Matrix metalloproteinase activity modulates tumor size, cell motility, and cell invasiveness in murine aggressive fibromatosis.
Matrix metalloproteinases (MMPs) and tissue inhibitors of MMPs (TIMPs) regulate the degradation of extracellular matrix components and play important roles in the progression of select neoplastic processes. The locally invasive soft tissue tumor, aggressive fibromatosis (also called desmoid tumor), is caused by mutations resulting in beta-catenin-mediated T-cell factor (tcf)-dependent transcriptional activity. Because beta-catenin can regulate MMP expression, we investigated the expression of several MMPs and TIMPs in aggressive fibromatosis tumors that develop in Apc+/Apc1638N mice. Mmp-3 and Timp-1 were differentially regulated (5-fold and 0.5-fold, respectively) in tumors compared with normal fibrous tissue. Conditioned media from tumor cells showed an increased ability to degrade collagen, and inhibition of MMPs using GM6001 decreased the ability of the tumor cells to invade through Matrigel. Both the treatment of Apc/Apc1638N mice with GM6001 or crossing with a transgenic mouse that overexpresses Timp-1 resulted in a significant reduction in tumor volume. Surprisingly, overexpression of Timp-1 also resulted in a 50% increase in tumor number. Although TIMP-1 can induce growth stimulatory effects in some cell types, we found no difference in proliferation or apoptosis rate in cells from tumors that developed in the Timp-1-transgenic mice compared with mice that did not express the Timp-1 transgene, suggesting that TIMP-1 promotes aggressive fibromatosis tumor formation through an alternate mechanism. These data suggest that MMPs play a crucial role in regulating the invasiveness of mesenchymal cells and in modulating aggressive fibromatosis tumor progression. Because this is a locally invasive tumor, MMP inhibition could slow tumor growth and may prove to be an effective adjuvant therapy.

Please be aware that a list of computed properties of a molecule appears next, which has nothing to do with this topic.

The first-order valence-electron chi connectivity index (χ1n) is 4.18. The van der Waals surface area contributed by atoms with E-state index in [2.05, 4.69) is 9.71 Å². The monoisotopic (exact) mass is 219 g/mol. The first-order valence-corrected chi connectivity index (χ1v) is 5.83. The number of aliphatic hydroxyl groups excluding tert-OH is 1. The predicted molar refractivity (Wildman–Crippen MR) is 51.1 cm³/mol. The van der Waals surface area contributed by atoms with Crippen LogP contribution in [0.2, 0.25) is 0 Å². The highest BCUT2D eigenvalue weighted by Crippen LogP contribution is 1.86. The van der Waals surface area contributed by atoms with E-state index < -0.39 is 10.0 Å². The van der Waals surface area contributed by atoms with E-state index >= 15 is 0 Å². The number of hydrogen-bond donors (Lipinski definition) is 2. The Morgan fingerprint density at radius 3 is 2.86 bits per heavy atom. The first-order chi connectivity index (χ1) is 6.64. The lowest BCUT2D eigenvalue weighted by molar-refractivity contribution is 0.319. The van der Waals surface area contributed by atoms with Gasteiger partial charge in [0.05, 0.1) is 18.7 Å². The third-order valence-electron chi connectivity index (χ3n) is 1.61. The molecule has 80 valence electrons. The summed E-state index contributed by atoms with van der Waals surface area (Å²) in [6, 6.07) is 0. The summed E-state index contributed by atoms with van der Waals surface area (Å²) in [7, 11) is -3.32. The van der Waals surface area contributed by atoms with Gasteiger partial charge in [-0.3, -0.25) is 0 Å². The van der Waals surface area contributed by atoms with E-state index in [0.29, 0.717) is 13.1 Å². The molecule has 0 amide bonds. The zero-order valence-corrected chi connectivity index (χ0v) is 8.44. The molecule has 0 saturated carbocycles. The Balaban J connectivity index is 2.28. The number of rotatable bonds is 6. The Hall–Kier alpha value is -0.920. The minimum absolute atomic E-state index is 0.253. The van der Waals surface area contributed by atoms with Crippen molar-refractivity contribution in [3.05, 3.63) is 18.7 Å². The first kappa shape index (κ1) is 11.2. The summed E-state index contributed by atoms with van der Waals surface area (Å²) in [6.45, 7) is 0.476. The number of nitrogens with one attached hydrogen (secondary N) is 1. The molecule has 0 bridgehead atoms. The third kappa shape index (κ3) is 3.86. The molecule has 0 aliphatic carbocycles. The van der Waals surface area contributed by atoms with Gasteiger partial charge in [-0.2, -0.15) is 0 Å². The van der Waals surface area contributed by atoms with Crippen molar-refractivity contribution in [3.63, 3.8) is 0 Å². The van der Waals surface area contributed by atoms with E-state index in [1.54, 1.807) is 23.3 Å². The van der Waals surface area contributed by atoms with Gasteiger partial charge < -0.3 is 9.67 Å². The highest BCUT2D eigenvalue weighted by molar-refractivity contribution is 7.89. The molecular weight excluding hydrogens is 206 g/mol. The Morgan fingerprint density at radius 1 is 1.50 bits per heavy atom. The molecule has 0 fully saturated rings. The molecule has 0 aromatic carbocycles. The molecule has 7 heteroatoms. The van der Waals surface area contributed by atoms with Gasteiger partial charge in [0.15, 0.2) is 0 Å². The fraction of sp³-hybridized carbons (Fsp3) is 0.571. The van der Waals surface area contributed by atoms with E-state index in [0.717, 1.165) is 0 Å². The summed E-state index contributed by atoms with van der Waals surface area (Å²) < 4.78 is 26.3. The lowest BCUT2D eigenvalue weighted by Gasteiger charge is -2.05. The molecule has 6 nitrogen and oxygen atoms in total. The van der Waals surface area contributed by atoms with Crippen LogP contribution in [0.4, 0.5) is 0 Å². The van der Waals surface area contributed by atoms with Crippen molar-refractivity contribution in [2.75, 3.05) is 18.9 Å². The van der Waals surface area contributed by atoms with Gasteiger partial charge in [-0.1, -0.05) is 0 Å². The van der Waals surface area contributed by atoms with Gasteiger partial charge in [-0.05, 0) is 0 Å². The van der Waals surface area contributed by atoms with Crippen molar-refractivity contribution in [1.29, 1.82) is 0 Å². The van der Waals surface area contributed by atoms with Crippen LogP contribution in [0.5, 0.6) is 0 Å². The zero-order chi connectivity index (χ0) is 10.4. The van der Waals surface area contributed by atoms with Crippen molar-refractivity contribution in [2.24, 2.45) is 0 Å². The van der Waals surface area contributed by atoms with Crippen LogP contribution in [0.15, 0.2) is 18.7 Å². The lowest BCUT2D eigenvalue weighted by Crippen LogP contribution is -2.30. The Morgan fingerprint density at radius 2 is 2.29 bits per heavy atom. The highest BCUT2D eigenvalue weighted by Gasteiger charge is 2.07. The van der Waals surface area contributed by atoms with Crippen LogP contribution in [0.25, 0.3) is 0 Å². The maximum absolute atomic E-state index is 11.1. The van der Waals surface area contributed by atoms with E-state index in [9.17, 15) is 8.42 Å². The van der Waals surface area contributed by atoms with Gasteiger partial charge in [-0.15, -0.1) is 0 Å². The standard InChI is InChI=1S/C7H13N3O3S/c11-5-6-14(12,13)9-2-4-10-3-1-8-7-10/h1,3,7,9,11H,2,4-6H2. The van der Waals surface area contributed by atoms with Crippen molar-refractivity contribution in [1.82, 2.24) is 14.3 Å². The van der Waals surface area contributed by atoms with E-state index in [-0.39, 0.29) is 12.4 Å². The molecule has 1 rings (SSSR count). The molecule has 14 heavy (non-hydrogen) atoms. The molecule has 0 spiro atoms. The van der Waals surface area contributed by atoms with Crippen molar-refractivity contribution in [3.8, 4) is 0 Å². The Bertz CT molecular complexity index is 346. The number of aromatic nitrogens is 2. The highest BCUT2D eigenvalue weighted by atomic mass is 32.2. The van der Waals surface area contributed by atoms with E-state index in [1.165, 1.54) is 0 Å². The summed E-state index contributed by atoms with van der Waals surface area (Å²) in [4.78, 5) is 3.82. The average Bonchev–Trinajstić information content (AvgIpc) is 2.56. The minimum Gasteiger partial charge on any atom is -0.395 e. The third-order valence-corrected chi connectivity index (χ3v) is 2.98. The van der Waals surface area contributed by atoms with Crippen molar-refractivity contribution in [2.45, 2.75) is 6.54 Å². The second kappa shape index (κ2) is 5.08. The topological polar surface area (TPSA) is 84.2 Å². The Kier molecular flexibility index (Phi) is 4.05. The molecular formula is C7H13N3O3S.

Kong, Y; Poon, R; Nadesan, P; Di Muccio, T; Fodde, R; Khokha, R; Alman, BA
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